US opposes Al Jazeera taking journalist Abu Akleh’s killing to ICC
State Department says International Criminal Court should instead focus on its core mission of being ‘last resort in punishing and deterring atrocity crimes’
The United States on Tuesday came out against Al Jazeera for taking the killing of Palestinian-American reporter Shireen Abu Akleh to the International Criminal Court, saying the matter was not in the court’s purview.
“We oppose it,” US State Department spokesman Ned Price told reporters.
“The ICC should focus on its core mission, and that core mission is of serving as a court of last resort in punishing and deterring atrocity crimes,” he added at a press briefing.
Earlier, the Qatari state-owned television network submitted to the ICC what it said was detailed evidence allegedly proving that the Israel Defense Forces deliberately shot dead its reporter Abu Akleh during clashes in the West Bank in May.
Any person or group can file a complaint to the ICC prosecutor for investigation, but the Hague-based court is not obliged to take them on.
“My family still doesn’t know who fired that deadly bullet and who was in the chain of command that killed my aunt,” Abu Akleh’s niece, Lina Abu Akleh, told a press conference in The Hague.
“The evidence is overwhelmingly clear, we expect the ICC to take action,” she said, adding that they had asked for a meeting with prosecutor Karim Khan.
Al Jazeera’s lawyer Rodney Dixon accused Israel of a “complete cover-up.”
He alleged that her killing was part of a “systematic and widespread campaign” against Al Jazeera by Israel that also included the bombing of a Gaza building housing Al Jazeera’s office and the bureau of the US news agency the Associated Press last year.
“There’s a clear attempt to shut Al Jazeera down and silence it,” Dixon told the press conference.
“We are hopeful that there will now be justice for Shireen.”
Israel is not an ICC member and disputes the court’s jurisdiction. The US is also not a member.
Israel said it would not cooperate with any external probe into Abu Akleh’s death.
“No one will investigate IDF (Israeli military) soldiers and no one will preach to us about morals in warfare, certainly not Al Jazeera,” Prime Minister Yair Lapid said in a statement.
The 51-year-old Abu Akleh, who was wearing a vest marked “Press” and a helmet, was killed during clashes between Israeli troops and Palestinian gunmen while covering a military operation in the Jenin refugee camp in the northern West Bank on May 11, amid a wider anti-terror crackdown, according to the official account provided by the IDF.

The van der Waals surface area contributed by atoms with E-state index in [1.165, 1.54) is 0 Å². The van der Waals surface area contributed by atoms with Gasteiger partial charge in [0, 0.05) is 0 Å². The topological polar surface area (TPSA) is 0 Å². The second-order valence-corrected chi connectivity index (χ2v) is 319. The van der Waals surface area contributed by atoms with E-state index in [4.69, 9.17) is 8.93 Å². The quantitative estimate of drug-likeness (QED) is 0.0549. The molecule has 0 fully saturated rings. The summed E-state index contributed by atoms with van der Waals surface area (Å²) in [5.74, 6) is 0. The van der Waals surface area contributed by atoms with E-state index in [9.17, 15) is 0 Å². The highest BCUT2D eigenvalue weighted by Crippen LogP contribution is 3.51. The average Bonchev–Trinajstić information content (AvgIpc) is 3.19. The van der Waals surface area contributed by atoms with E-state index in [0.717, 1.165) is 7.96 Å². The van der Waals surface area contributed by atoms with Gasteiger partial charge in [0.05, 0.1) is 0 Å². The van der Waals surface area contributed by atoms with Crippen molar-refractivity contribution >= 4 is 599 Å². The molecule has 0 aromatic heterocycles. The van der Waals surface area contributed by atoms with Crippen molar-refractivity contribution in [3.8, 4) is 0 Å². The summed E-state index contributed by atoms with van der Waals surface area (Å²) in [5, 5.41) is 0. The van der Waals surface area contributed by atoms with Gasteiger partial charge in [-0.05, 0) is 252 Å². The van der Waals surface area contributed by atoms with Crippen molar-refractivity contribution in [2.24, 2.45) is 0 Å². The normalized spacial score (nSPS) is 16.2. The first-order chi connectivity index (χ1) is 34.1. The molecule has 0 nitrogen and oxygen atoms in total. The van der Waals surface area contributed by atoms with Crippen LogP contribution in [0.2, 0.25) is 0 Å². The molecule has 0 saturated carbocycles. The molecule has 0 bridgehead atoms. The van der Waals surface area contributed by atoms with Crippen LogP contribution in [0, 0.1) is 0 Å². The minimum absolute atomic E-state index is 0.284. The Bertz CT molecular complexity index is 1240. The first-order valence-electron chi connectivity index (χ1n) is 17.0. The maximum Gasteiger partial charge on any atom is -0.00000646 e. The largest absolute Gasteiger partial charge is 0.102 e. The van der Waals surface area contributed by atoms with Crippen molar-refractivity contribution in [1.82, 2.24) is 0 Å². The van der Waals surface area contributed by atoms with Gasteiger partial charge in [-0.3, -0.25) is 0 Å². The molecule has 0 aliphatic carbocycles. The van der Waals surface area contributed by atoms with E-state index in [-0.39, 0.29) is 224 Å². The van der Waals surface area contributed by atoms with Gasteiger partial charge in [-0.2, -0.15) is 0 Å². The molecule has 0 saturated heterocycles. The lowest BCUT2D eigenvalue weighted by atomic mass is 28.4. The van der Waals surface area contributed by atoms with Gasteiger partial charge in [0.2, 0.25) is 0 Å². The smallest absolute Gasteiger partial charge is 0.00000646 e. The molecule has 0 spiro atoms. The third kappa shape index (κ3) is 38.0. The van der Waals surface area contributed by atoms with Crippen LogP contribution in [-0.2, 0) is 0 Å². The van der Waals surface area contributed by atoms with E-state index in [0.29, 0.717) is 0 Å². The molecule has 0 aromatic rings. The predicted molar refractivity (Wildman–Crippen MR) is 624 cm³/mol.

While the Israeli army conducted its own investigation and acknowledged the bullet that killed her was “in very high likelihood” shot from an IDF gun, it has firmly rejected allegations that the veteran journalist was deliberately targeted.
Al Jazeera’s new information was published Thursday in a documentary, including video evidence purportedly showing that at least one Israeli soldier intentionally targeted a group of reporters that included Abu Akleh, and that she was not a victim of errant fire during a gun battle between troops and Palestinian gunmen as the IDF has claimed.
The new evidence showed there was no firing in the area except by Israeli soldiers and that journalists were in “full view” and walking slowly down an empty road with “distinctive” media vests, said the channel.
“The claim by the Israeli authorities that Shireen was killed by mistake in an exchange of fire is completely unfounded,” it added.
Abu Akleh’s family filed an official complaint with the ICC in September. The court’s Office of the Prosecutor will presumably determine whether to launch an investigation into the case.
After the complaint in September, the IDF told The Times of Israel that it rejects the claim that Abu Akleh was shot intentionally and said the establishment of a new investigation would be “biased and misleading.”
The ICC, which was set up in 2002 as a war crimes court of last resort, last year launched a probe in the Palestinian territories.
After receiving complaints from individuals or groups, the ICC prosecutor decides independently what cases to submit to judges at the court.
Judges decide whether to allow a preliminary investigation by the prosecutor, which can then be followed by a formal investigation and if warranted, charges.
In the majority of cases, such complaints do not lead to investigations, according to the ICC.
Last month, the US Federal Bureau of Investigation said it was launching a probe into Abu Akleh’s death. Israel said it would not cooperate with the investigation.
The decision on an FBI probe represented an about-face, after US President Joe Biden’s administration insisted for months that it would not be opening its own investigation, instead relying on probes conducted by the Israeli and Palestinian authorities. The US had until then appeared to accept the Israeli conclusion.